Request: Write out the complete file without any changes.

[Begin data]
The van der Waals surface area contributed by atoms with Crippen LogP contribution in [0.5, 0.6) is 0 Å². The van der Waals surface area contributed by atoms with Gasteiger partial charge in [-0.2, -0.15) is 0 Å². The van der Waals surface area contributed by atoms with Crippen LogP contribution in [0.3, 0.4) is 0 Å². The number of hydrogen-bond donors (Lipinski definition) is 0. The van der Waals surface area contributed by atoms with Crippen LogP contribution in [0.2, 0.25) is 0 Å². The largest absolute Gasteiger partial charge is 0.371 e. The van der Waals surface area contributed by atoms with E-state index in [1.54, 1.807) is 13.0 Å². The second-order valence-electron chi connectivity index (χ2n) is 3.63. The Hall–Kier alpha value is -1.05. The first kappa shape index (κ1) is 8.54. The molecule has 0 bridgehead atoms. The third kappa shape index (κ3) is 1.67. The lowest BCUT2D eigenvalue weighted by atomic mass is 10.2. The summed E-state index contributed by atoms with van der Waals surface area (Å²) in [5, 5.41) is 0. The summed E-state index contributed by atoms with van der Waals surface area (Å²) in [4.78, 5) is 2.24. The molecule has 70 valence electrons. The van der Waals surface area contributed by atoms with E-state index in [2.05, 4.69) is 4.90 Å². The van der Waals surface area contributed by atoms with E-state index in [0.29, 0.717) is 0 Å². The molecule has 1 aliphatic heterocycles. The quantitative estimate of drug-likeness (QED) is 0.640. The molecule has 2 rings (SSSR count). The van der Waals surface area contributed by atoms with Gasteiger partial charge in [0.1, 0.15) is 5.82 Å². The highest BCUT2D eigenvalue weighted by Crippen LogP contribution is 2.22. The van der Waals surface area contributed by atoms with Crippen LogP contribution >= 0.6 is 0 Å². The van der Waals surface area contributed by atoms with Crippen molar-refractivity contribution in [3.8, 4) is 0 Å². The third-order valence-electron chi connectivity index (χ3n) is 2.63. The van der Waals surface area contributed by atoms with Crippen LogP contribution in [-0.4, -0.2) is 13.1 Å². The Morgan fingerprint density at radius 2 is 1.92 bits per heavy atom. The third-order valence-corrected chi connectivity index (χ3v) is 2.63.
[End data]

The van der Waals surface area contributed by atoms with Crippen LogP contribution in [0.5, 0.6) is 0 Å². The van der Waals surface area contributed by atoms with Gasteiger partial charge in [-0.2, -0.15) is 0 Å². The van der Waals surface area contributed by atoms with Crippen LogP contribution in [0.3, 0.4) is 0 Å². The number of hydrogen-bond donors (Lipinski definition) is 0. The van der Waals surface area contributed by atoms with Crippen LogP contribution in [0.2, 0.25) is 0 Å². The largest absolute Gasteiger partial charge is 0.371 e. The van der Waals surface area contributed by atoms with E-state index in [1.54, 1.807) is 13.0 Å². The second-order valence-electron chi connectivity index (χ2n) is 3.63. The Hall–Kier alpha value is -1.05. The first kappa shape index (κ1) is 8.54. The molecule has 0 bridgehead atoms. The third kappa shape index (κ3) is 1.67. The lowest BCUT2D eigenvalue weighted by atomic mass is 10.2. The summed E-state index contributed by atoms with van der Waals surface area (Å²) in [5, 5.41) is 0. The summed E-state index contributed by atoms with van der Waals surface area (Å²) in [4.78, 5) is 2.24. The molecule has 70 valence electrons. The van der Waals surface area contributed by atoms with E-state index in [2.05, 4.69) is 4.90 Å². The van der Waals surface area contributed by atoms with E-state index in [0.29, 0.717) is 0 Å². The molecule has 1 aliphatic heterocycles. The quantitative estimate of drug-likeness (QED) is 0.640. The molecule has 2 rings (SSSR count). The van der Waals surface area contributed by atoms with Gasteiger partial charge in [0.1, 0.15) is 5.82 Å². The highest BCUT2D eigenvalue weighted by Crippen LogP contribution is 2.22. The van der Waals surface area contributed by atoms with Crippen LogP contribution >= 0.6 is 0 Å². The van der Waals surface area contributed by atoms with Crippen molar-refractivity contribution in [3.8, 4) is 0 Å². The third-order valence-electron chi connectivity index (χ3n) is 2.63. The van der Waals surface area contributed by atoms with Crippen LogP contribution in [-0.4, -0.2) is 13.1 Å². The Morgan fingerprint density at radius 2 is 1.92 bits per heavy atom. The third-order valence-corrected chi connectivity index (χ3v) is 2.63.